Looking at only one metric, only gives you one part of the picture (though if I had to choose only one metric I would make it pageviews, not uniques… but that’s just me).


    Agree or Disagree? What do you think is most important when it comes to blog metrics?



    { 29 comments… read them below or add one }

    Rebecca July 23, 2012 at 10:14 am

    Totally agree – it is not all about the number of visitors but what they do when they are there, if they engage in other ways (e.g. social media) or even comment.
    Rebecca recently posted..Inspired to writeMy Profile


    Louisa Claire July 30, 2012 at 5:04 am

    Thanks Becci, it’s great to hear from a PR professional who is looking at blogs in this way.


    Leanne @ Uber Simplicity July 23, 2012 at 10:54 am

    Louisa thank you so much for explaining this clearly. I’m a relative new blogger, and I have been wondering what it exactly meant.
    Leanne @ Uber Simplicity recently posted..saturday night cookingMy Profile


    Louisa Claire July 30, 2012 at 5:05 am

    So glad it helped Leanne!


    Jen July 23, 2012 at 11:02 am

    Absolutely agree. I think all of the numbers are important to give brands a good overview of a website/blog and their connection to their audience.


    Louisa Claire July 30, 2012 at 5:05 am

    Thanks Jen, it’s much more holisitc and ultimately insightful to look at the bigger picture.


    Jeanie July 23, 2012 at 1:53 pm

    Absolutely agree! I’m always thrilled by the visitors that have viewed a number of pages. I equate that to they were interested and wanted more of the blog. I bet there the ones that come back or subscribe too! Obviously the more people I can get doing that the better.
    Jeanie recently posted..Creative Design Market, Wintergarden GeelongMy Profile


    Louisa Claire July 30, 2012 at 5:05 am



    Ai Sakura July 23, 2012 at 3:11 pm

    Agree and that’s exactly why my one of my blog goals this year was to build community :)
    Ai Sakura recently posted..Singapore National Day 2012: 5 Things to do with KidsMy Profile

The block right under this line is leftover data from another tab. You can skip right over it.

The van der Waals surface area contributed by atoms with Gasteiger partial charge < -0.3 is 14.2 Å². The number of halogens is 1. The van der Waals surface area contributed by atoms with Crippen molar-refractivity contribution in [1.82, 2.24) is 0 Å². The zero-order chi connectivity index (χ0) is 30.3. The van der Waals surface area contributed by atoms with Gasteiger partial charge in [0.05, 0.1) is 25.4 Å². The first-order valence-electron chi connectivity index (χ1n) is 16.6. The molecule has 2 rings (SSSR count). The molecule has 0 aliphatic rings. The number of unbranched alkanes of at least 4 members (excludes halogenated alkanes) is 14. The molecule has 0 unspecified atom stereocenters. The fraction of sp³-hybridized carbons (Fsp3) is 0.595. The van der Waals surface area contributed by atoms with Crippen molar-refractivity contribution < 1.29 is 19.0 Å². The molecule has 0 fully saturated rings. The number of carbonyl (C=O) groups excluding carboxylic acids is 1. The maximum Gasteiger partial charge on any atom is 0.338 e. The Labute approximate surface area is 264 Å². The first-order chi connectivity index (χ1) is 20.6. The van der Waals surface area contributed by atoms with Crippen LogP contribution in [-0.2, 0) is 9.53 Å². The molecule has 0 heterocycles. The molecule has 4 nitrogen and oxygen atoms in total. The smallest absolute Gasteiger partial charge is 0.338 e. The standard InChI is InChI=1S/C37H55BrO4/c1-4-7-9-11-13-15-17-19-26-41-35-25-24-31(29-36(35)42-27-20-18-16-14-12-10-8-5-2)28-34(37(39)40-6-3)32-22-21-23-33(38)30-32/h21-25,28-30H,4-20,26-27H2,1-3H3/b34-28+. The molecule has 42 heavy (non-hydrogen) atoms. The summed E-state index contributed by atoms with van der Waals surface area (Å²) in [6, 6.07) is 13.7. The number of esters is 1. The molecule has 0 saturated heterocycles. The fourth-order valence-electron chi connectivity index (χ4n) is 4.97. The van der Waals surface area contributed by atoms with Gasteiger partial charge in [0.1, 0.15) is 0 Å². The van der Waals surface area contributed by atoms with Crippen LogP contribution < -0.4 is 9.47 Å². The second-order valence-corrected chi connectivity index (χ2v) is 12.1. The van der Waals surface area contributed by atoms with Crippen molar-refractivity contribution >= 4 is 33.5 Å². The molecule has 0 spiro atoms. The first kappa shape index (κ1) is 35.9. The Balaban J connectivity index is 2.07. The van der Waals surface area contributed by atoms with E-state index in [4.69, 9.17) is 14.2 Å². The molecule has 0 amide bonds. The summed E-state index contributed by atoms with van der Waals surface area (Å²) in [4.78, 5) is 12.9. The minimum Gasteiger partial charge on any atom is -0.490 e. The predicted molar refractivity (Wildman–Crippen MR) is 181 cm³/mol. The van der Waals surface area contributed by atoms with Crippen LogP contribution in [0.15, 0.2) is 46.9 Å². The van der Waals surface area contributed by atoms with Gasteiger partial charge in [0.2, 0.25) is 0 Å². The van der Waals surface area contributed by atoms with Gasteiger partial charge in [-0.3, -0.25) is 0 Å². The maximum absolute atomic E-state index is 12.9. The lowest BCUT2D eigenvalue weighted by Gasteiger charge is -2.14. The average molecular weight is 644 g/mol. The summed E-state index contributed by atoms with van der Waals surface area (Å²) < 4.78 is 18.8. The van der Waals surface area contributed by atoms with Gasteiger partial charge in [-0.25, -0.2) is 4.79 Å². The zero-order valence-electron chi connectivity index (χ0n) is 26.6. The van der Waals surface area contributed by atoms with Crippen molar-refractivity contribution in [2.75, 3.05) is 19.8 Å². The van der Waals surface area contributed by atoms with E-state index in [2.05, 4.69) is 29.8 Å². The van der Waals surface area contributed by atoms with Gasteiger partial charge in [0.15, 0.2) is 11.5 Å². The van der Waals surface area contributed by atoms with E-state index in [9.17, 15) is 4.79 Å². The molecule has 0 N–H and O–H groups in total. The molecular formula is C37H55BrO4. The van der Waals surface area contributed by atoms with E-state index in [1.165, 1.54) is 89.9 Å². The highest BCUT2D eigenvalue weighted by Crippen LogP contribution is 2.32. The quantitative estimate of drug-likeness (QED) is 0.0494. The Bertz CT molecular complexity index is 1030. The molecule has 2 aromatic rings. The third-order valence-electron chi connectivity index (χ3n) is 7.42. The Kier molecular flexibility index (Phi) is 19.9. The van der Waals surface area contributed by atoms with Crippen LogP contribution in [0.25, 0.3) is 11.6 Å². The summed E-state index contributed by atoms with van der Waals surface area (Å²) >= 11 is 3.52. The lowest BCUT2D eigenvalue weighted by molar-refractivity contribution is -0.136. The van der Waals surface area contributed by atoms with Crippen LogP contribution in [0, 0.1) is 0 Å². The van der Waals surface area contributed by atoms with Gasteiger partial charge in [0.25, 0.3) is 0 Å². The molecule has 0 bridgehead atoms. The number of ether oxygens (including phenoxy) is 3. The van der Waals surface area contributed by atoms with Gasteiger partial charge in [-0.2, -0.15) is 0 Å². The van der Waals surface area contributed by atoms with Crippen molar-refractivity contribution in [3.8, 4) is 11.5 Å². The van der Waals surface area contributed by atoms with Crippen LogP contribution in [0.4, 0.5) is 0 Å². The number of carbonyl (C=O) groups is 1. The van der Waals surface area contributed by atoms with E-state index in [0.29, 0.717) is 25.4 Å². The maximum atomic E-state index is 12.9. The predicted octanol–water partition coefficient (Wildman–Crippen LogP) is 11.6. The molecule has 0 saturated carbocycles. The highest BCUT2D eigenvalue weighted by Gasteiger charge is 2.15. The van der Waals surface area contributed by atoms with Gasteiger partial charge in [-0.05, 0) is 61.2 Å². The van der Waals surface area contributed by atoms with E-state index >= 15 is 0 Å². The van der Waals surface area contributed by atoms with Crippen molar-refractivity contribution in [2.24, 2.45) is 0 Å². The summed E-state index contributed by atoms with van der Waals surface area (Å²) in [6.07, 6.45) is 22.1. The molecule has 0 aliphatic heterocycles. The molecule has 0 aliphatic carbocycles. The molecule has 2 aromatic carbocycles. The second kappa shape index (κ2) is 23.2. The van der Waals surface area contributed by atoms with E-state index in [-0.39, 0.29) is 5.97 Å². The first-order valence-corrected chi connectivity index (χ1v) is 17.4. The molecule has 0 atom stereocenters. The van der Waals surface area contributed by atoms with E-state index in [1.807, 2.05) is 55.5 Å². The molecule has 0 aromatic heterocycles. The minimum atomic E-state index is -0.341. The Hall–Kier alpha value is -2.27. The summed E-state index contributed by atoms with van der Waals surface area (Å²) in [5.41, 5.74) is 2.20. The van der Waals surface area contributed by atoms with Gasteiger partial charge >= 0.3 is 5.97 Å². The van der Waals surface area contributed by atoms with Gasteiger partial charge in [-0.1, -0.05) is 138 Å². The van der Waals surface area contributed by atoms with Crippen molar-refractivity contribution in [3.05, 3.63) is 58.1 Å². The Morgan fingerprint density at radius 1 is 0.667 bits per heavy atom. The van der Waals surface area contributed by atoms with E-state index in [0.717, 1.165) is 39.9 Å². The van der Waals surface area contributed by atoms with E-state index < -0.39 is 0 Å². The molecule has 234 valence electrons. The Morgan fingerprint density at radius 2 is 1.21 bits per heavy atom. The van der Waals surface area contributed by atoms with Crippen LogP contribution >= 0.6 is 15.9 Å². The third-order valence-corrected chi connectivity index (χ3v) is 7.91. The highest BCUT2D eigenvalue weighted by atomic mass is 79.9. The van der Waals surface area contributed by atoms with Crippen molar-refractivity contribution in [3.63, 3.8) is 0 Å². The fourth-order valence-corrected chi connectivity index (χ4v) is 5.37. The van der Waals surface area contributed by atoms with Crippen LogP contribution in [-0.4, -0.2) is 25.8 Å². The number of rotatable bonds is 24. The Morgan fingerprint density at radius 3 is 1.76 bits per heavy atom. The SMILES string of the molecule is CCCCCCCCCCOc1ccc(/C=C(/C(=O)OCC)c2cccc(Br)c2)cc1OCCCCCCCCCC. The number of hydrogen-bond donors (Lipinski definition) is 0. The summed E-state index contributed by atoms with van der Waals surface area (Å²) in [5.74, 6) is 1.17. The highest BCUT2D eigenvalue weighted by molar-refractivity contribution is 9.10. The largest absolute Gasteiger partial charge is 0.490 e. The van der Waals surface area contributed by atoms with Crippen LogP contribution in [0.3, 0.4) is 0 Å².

Louisa Claire July 30, 2012 at 5:06 am

    That’s a great goal to have! How’s it been going? Have you found any strategies working particularly well for you?


    Wee Birdy July 23, 2012 at 8:22 pm

    Great post, Louisa and I absolutely agree that reader loyalty and trust is more important this sheer numbers. But I was blown away by your example – is 12 minutes based on a real example? I thought 2 minutes was generally pretty good. Wow!
    Wee Birdy recently posted..It’s Wee Birdy’s 5th birthday! Win a picnic set by Anorak!My Profile


    Louisa Claire July 30, 2012 at 5:07 am

    Hi Rebecca, you make a good point – 2minutes is not bad, perhaps I should have made that a more extreme number but yes, 12 minutes (and more) are real examples. x


    Kelly Exeter July 23, 2012 at 11:35 pm

    What a great post Louisa! Beautifully explained!
    Kelly Exeter recently posted..What is a life less frantic anyway?My Profile


    Louisa Claire July 30, 2012 at 5:07 am

    Thanks Kelly! x


    Genevieve Atkinson July 27, 2012 at 10:59 am

    Great reminder that its not all about the numbers. Especially in blogging, as if I think about me personally, heaps of sites I visit I might read only a couple of lines, it’s totally different level of engagement and buy in from me, if I read the whole article. The time spent on the site is totally significant with blogs, if only there was also a way to track if they read to the end.


    Louisa Claire July 30, 2012 at 5:09 am

    In some ways I guess the tracking is done by time on site, conversions, conversations etc… so true that the numbers don’t paint the whole picture!


    Laney @ Crash Test Mummy July 27, 2012 at 3:12 pm

    I agree with the example, with one caveat (maybe a couple!).

    If Suzie’s 3.6 pages are 3.6 different pages then yes, I agree the reader is more likely engaged and her reader activity is likely to be more valuable than that based on sheer numbers. However, if it is the same page visited multiple times ie someone hitting the refresh button waiting for a linky to come up, then you can see the flaw here.